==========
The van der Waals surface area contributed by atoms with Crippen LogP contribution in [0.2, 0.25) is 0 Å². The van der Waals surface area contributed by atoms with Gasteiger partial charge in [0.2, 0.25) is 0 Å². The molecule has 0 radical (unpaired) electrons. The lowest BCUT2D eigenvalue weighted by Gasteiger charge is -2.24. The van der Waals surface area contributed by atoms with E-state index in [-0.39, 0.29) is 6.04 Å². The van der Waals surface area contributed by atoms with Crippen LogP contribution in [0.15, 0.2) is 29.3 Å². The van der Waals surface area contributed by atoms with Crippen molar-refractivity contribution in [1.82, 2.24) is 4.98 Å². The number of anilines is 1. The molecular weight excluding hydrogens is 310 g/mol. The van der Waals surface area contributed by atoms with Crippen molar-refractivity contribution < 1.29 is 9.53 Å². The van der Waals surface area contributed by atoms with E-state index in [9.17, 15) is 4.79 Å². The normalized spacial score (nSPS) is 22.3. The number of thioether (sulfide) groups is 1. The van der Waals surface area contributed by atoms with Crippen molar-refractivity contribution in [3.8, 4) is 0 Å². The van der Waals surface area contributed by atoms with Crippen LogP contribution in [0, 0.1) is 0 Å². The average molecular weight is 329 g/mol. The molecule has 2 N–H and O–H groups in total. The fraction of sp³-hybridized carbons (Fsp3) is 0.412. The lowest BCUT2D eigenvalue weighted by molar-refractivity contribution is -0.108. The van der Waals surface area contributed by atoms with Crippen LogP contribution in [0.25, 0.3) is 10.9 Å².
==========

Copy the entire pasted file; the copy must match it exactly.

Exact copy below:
The van der Waals surface area contributed by atoms with Crippen LogP contribution in [0.2, 0.25) is 0 Å². The van der Waals surface area contributed by atoms with Gasteiger partial charge in [0.2, 0.25) is 0 Å². The molecule has 0 radical (unpaired) electrons. The lowest BCUT2D eigenvalue weighted by Gasteiger charge is -2.24. The van der Waals surface area contributed by atoms with E-state index in [-0.39, 0.29) is 6.04 Å². The van der Waals surface area contributed by atoms with Crippen LogP contribution in [0.15, 0.2) is 29.3 Å². The van der Waals surface area contributed by atoms with Crippen molar-refractivity contribution in [1.82, 2.24) is 4.98 Å². The number of anilines is 1. The molecular weight excluding hydrogens is 310 g/mol. The van der Waals surface area contributed by atoms with Crippen molar-refractivity contribution < 1.29 is 9.53 Å². The van der Waals surface area contributed by atoms with E-state index in [9.17, 15) is 4.79 Å². The normalized spacial score (nSPS) is 22.3. The number of thioether (sulfide) groups is 1. The van der Waals surface area contributed by atoms with Crippen molar-refractivity contribution in [3.8, 4) is 0 Å². The van der Waals surface area contributed by atoms with Crippen LogP contribution in [0, 0.1) is 0 Å². The average molecular weight is 329 g/mol. The molecule has 2 N–H and O–H groups in total. The fraction of sp³-hybridized carbons (Fsp3) is 0.412. The lowest BCUT2D eigenvalue weighted by molar-refractivity contribution is -0.108. The van der Waals surface area contributed by atoms with Crippen LogP contribution in [0.25, 0.3) is 10.9 Å².